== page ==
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Illustration: Aïda Amer/Axios

Moving companies, a $25 billion business in the U.S., look like an upcoming target for disruption.

Why it matters: Technology has made dozens of tasks easier: We can use GPS for road trips instead of printing out directions, we can order our groceries online and get them delivered, and we can even meet our spouses on apps. But moving still sucks.

The big picture: As we've reported, Americans are generally moving less. But young people — especially those living in cities — are bucking this trend.

  • "The share of 25- to 34-year-olds who have lived in their current home for less than two years rose from 33.8% in 1960 to 45.3% in 2017," per Zillow.
  • "Younger folks are moving a lot more often and longer distances," says Ryan Carrigan, co-founder of moveBuddha, a platform that compares moving company prices for customers. "We’re like city-hoppers."

What's happening: There is a slew of inefficiencies within the moving industry. For example, there are more than 8,000 moving companies in the U.S. because most of them only serve small regions.

  • "Moving forever has been really hard to expand in the country because managing the labor is so difficult," Carrigan says. So people looking to move across the country have to work with multiple firms.
  • On top of that, the types of moves companies are equipped to handle — large-scale operations that involve transporting entire houses' worth of furniture — are becoming outdated. Not only are young people moving more often, they're also doing smaller moves (with less stuff), says Carrigan. So they often don't need all the services that come with hiring a traditional moving company.
  • To that end, young people are using a patchwork of apps and traditional moving companies to orchestrate piecemeal moves. That could include hiring a TaskRabbit to help disassemble a bed, finding a buyer for the mattress on an app like LetGo or Facebook Marketplace, and renting a truck to transport the frame.

Some companies are picking up on the shifts.

  • Bellhops, a Tennessee company, offers a clean app and site to instantly book only what you need, whether that's a helper or a truck or an entire moving team. Their slogan is "Imagine if moving were fun," and while traditional movers have trouble scaling, Bellhops' platform is available in almost every major U.S. city.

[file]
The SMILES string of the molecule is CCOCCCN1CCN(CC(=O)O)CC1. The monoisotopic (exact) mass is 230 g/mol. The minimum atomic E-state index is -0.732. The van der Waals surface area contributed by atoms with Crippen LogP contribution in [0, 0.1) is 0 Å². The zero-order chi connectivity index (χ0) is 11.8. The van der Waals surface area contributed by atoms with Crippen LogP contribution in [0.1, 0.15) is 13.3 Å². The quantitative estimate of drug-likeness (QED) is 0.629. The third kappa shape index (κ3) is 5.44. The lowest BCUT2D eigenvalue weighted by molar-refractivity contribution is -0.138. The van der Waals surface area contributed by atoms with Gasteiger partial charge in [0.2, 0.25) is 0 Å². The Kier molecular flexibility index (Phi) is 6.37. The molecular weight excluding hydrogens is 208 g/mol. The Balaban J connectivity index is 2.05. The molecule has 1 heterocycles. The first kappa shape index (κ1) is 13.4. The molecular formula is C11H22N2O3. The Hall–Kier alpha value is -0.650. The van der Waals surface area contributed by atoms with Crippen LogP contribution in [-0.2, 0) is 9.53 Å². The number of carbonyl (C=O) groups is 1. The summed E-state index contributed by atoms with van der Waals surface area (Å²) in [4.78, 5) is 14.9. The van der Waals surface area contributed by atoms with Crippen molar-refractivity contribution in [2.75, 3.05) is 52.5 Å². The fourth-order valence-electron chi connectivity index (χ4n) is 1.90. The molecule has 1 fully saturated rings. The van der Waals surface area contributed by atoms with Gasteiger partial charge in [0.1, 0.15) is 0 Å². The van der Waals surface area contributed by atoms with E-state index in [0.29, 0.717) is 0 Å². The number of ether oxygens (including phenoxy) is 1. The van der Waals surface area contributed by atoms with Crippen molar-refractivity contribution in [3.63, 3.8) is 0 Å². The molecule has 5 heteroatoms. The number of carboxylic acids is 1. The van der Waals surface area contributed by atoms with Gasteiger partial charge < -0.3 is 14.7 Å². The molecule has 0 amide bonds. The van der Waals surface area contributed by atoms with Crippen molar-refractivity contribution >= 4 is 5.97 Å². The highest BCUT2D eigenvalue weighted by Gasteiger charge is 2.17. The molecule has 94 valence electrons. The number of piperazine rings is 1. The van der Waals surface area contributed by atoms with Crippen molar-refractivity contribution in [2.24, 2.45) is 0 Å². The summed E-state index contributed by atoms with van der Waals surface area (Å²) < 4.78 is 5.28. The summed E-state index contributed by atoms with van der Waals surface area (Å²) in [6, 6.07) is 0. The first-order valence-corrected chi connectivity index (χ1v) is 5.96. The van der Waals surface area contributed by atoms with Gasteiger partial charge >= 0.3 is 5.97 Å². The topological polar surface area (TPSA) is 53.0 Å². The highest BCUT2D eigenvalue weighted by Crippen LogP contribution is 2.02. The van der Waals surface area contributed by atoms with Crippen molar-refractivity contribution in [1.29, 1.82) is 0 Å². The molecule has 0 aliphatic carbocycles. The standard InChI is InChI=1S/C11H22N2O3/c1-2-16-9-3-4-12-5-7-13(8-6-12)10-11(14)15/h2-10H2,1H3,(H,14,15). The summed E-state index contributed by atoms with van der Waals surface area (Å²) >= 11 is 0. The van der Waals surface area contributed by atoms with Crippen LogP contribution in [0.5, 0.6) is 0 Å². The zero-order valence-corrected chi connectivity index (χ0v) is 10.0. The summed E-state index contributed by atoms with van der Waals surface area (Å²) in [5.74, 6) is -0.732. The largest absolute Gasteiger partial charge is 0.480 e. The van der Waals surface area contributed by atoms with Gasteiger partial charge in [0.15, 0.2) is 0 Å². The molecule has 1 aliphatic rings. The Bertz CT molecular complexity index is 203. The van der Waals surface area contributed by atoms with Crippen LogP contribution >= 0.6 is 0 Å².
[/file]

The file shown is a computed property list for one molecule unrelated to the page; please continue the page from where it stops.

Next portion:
• Lugg, another startup, uses an app to get the truck of your choice and two "Luggers" to your door within 15 minutes.

The bottom line: "Uber-izing moving will continue to be a very interesting trend," Carrigan says. "It’s the standard tech story: using tech to cut out the cost, the middle man."

  • Yes, but: The Uber model also turns jobs into gigs. If it takes over the moving industry, scores of full-time movers may be pushed to bid for work.

Go deeper: Where American city-dwellers want to move

Go deeper

Ben Geman, author of Generate
Oct 6, 2020 - Energy & Environment

Here come the hydrogen trucks

The XCIENT Fuel Cell heavy duty truck. Photo courtesy of Hyundai

Hydrogen-powered heavy trucking is becoming more and more of a thing, even as it's unclear whether fuel cells or battery electrics will ultimately win the long race to decarbonize road freight.

Why it matters: Heavy diesel trucks and industrial vehicles are a huge source of carbon emissions worldwide, and a number of legacy automakers and startups are moving ahead with electric and hydrogen models.

Felix Salmon, author of Capital
4 mins ago - Sports

Billionaires' European Super League sparks outrage over inequality

Illustration: Sarah Grillo/Axios

At the heart of all sport is the concept of fair play. Now, a group of a dozen billionaires is trying to take the most popular sport on the planet and tilt it decisively in their own favor.

Why it matters: Sports is never quite as egalitarian or meritocratic as many of its practitioners believe. But the brazenness of the proposal to create a soccer Super League is unprecedented, and has angered everybody from grassroots fans to heads of state.

Ben Geman, author of Generate
1 hour ago - Energy & Environment

Carbon emissions are roaring back from COVID-19

Expand chart
Data: IEA Global Energy Review 2021; Chart: Axios Visuals

Global energy-related carbon emissions will surge this year as coal, oil and natural gas consumption return from the pandemic that caused an unprecedented emissions decline, the International Energy Agency estimated Tuesday.

Why it matters: The projected rise of nearly 5% would be the largest since the "carbon intensive" recovery from the financial crisis over a decade ago, IEA said, putting emissions just below their 2019 peak.

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